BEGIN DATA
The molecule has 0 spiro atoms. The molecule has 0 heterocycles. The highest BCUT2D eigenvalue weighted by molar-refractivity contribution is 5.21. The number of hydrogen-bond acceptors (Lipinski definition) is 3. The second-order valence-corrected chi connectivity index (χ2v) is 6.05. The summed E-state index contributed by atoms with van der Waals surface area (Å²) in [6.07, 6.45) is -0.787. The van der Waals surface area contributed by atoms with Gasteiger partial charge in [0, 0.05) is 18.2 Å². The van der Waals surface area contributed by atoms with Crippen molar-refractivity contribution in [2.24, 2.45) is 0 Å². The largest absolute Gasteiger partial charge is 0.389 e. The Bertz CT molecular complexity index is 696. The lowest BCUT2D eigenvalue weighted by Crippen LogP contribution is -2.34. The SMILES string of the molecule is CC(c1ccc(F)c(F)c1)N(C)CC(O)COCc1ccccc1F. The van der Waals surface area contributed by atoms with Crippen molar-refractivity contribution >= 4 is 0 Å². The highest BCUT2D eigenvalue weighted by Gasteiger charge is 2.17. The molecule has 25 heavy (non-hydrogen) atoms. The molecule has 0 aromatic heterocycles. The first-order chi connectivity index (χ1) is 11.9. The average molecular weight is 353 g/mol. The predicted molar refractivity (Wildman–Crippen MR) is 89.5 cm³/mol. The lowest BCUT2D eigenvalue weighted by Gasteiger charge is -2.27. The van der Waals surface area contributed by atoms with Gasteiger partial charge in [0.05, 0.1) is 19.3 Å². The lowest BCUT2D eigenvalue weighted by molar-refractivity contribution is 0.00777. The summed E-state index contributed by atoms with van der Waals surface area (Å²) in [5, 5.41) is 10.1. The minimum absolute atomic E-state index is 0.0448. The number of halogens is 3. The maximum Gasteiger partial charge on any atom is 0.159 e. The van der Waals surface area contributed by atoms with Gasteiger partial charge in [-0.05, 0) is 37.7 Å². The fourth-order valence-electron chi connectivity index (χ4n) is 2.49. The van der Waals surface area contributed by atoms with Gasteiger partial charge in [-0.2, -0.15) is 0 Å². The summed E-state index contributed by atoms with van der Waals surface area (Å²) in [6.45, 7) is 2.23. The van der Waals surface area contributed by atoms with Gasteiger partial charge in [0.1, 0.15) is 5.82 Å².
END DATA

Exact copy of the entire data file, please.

The molecule has 0 spiro atoms. The molecule has 0 heterocycles. The highest BCUT2D eigenvalue weighted by molar-refractivity contribution is 5.21. The number of hydrogen-bond acceptors (Lipinski definition) is 3. The second-order valence-corrected chi connectivity index (χ2v) is 6.05. The summed E-state index contributed by atoms with van der Waals surface area (Å²) in [6.07, 6.45) is -0.787. The van der Waals surface area contributed by atoms with Gasteiger partial charge in [0, 0.05) is 18.2 Å². The van der Waals surface area contributed by atoms with Crippen molar-refractivity contribution in [2.24, 2.45) is 0 Å². The largest absolute Gasteiger partial charge is 0.389 e. The Bertz CT molecular complexity index is 696. The lowest BCUT2D eigenvalue weighted by Crippen LogP contribution is -2.34. The SMILES string of the molecule is CC(c1ccc(F)c(F)c1)N(C)CC(O)COCc1ccccc1F. The van der Waals surface area contributed by atoms with Crippen molar-refractivity contribution >= 4 is 0 Å². The highest BCUT2D eigenvalue weighted by Gasteiger charge is 2.17. The molecule has 25 heavy (non-hydrogen) atoms. The molecule has 0 aromatic heterocycles. The first-order chi connectivity index (χ1) is 11.9. The average molecular weight is 353 g/mol. The predicted molar refractivity (Wildman–Crippen MR) is 89.5 cm³/mol. The lowest BCUT2D eigenvalue weighted by Gasteiger charge is -2.27. The van der Waals surface area contributed by atoms with Gasteiger partial charge in [0.05, 0.1) is 19.3 Å². The lowest BCUT2D eigenvalue weighted by molar-refractivity contribution is 0.00777. The summed E-state index contributed by atoms with van der Waals surface area (Å²) in [5, 5.41) is 10.1. The minimum absolute atomic E-state index is 0.0448. The number of halogens is 3. The maximum Gasteiger partial charge on any atom is 0.159 e. The van der Waals surface area contributed by atoms with Gasteiger partial charge in [-0.05, 0) is 37.7 Å². The fourth-order valence-electron chi connectivity index (χ4n) is 2.49. The van der Waals surface area contributed by atoms with Gasteiger partial charge in [-0.2, -0.15) is 0 Å². The summed E-state index contributed by atoms with van der Waals surface area (Å²) in [6.45, 7) is 2.23. The van der Waals surface area contributed by atoms with Gasteiger partial charge in [0.1, 0.15) is 5.82 Å².